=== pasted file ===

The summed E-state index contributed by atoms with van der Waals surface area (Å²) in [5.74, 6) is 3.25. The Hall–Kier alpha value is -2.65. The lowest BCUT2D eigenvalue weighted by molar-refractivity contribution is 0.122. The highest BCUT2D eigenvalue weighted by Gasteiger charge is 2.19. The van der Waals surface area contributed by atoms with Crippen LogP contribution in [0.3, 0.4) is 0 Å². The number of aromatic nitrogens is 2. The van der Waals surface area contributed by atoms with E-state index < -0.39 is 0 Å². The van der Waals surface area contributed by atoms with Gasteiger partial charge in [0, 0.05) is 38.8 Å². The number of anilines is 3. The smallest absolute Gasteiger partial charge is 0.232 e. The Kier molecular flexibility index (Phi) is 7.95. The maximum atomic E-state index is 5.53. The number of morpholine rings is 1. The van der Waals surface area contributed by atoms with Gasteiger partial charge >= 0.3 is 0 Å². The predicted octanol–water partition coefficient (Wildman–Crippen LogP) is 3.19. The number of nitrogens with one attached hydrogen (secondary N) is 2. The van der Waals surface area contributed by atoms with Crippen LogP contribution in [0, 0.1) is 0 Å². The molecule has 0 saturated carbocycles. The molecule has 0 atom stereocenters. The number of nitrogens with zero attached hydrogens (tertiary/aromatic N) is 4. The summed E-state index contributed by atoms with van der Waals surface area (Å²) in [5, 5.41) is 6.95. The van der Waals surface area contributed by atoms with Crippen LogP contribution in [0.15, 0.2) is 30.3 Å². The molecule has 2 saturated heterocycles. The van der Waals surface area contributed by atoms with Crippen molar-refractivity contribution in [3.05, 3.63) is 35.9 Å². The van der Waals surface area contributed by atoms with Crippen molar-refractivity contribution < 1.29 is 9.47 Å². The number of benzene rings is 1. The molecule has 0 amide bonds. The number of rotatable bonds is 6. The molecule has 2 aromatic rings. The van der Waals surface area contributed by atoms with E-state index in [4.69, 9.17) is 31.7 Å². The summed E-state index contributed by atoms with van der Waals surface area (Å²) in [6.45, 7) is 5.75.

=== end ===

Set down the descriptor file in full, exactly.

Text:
The summed E-state index contributed by atoms with van der Waals surface area (Å²) in [5.74, 6) is 3.25. The Hall–Kier alpha value is -2.65. The lowest BCUT2D eigenvalue weighted by molar-refractivity contribution is 0.122. The highest BCUT2D eigenvalue weighted by Gasteiger charge is 2.19. The van der Waals surface area contributed by atoms with Crippen LogP contribution in [0.3, 0.4) is 0 Å². The number of aromatic nitrogens is 2. The van der Waals surface area contributed by atoms with E-state index < -0.39 is 0 Å². The van der Waals surface area contributed by atoms with Gasteiger partial charge in [0, 0.05) is 38.8 Å². The number of anilines is 3. The smallest absolute Gasteiger partial charge is 0.232 e. The Kier molecular flexibility index (Phi) is 7.95. The maximum atomic E-state index is 5.53. The number of morpholine rings is 1. The van der Waals surface area contributed by atoms with Gasteiger partial charge >= 0.3 is 0 Å². The predicted octanol–water partition coefficient (Wildman–Crippen LogP) is 3.19. The number of nitrogens with one attached hydrogen (secondary N) is 2. The van der Waals surface area contributed by atoms with Crippen LogP contribution in [0, 0.1) is 0 Å². The molecule has 0 saturated carbocycles. The molecule has 0 atom stereocenters. The number of nitrogens with zero attached hydrogens (tertiary/aromatic N) is 4. The summed E-state index contributed by atoms with van der Waals surface area (Å²) in [5, 5.41) is 6.95. The van der Waals surface area contributed by atoms with Crippen LogP contribution in [0.15, 0.2) is 30.3 Å². The molecule has 2 saturated heterocycles. The van der Waals surface area contributed by atoms with Crippen molar-refractivity contribution in [3.05, 3.63) is 35.9 Å². The van der Waals surface area contributed by atoms with Crippen molar-refractivity contribution < 1.29 is 9.47 Å². The number of benzene rings is 1. The molecule has 0 amide bonds. The number of rotatable bonds is 6. The molecule has 2 aromatic rings. The van der Waals surface area contributed by atoms with E-state index in [4.69, 9.17) is 31.7 Å². The summed E-state index contributed by atoms with van der Waals surface area (Å²) in [6.45, 7) is 5.75.